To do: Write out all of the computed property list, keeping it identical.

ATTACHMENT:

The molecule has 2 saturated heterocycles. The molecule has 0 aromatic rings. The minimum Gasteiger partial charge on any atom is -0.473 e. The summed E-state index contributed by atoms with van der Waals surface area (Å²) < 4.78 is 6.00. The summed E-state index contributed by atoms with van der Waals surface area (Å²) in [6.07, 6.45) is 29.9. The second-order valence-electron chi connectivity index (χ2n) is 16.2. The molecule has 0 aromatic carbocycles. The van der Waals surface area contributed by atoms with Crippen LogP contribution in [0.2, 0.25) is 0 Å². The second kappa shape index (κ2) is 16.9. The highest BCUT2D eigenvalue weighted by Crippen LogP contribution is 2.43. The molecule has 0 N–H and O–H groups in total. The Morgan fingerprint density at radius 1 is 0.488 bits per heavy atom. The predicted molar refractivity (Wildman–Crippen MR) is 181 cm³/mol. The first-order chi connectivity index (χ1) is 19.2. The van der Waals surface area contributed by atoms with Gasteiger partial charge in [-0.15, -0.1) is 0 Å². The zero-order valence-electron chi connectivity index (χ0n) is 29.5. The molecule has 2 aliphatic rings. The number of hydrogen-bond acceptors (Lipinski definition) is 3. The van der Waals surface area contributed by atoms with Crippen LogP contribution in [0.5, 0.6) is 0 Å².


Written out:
The molecule has 2 saturated heterocycles. The molecule has 0 aromatic rings. The minimum Gasteiger partial charge on any atom is -0.473 e. The summed E-state index contributed by atoms with van der Waals surface area (Å²) < 4.78 is 6.00. The summed E-state index contributed by atoms with van der Waals surface area (Å²) in [6.07, 6.45) is 29.9. The second-order valence-electron chi connectivity index (χ2n) is 16.2. The molecule has 0 aromatic carbocycles. The van der Waals surface area contributed by atoms with Crippen LogP contribution in [0.2, 0.25) is 0 Å². The second kappa shape index (κ2) is 16.9. The highest BCUT2D eigenvalue weighted by Crippen LogP contribution is 2.43. The molecule has 0 N–H and O–H groups in total. The Morgan fingerprint density at radius 1 is 0.488 bits per heavy atom. The predicted molar refractivity (Wildman–Crippen MR) is 181 cm³/mol. The first-order chi connectivity index (χ1) is 19.2. The van der Waals surface area contributed by atoms with Gasteiger partial charge in [-0.15, -0.1) is 0 Å². The zero-order valence-electron chi connectivity index (χ0n) is 29.5. The molecule has 2 aliphatic rings. The number of hydrogen-bond acceptors (Lipinski definition) is 3. The van der Waals surface area contributed by atoms with Crippen LogP contribution in [0.5, 0.6) is 0 Å².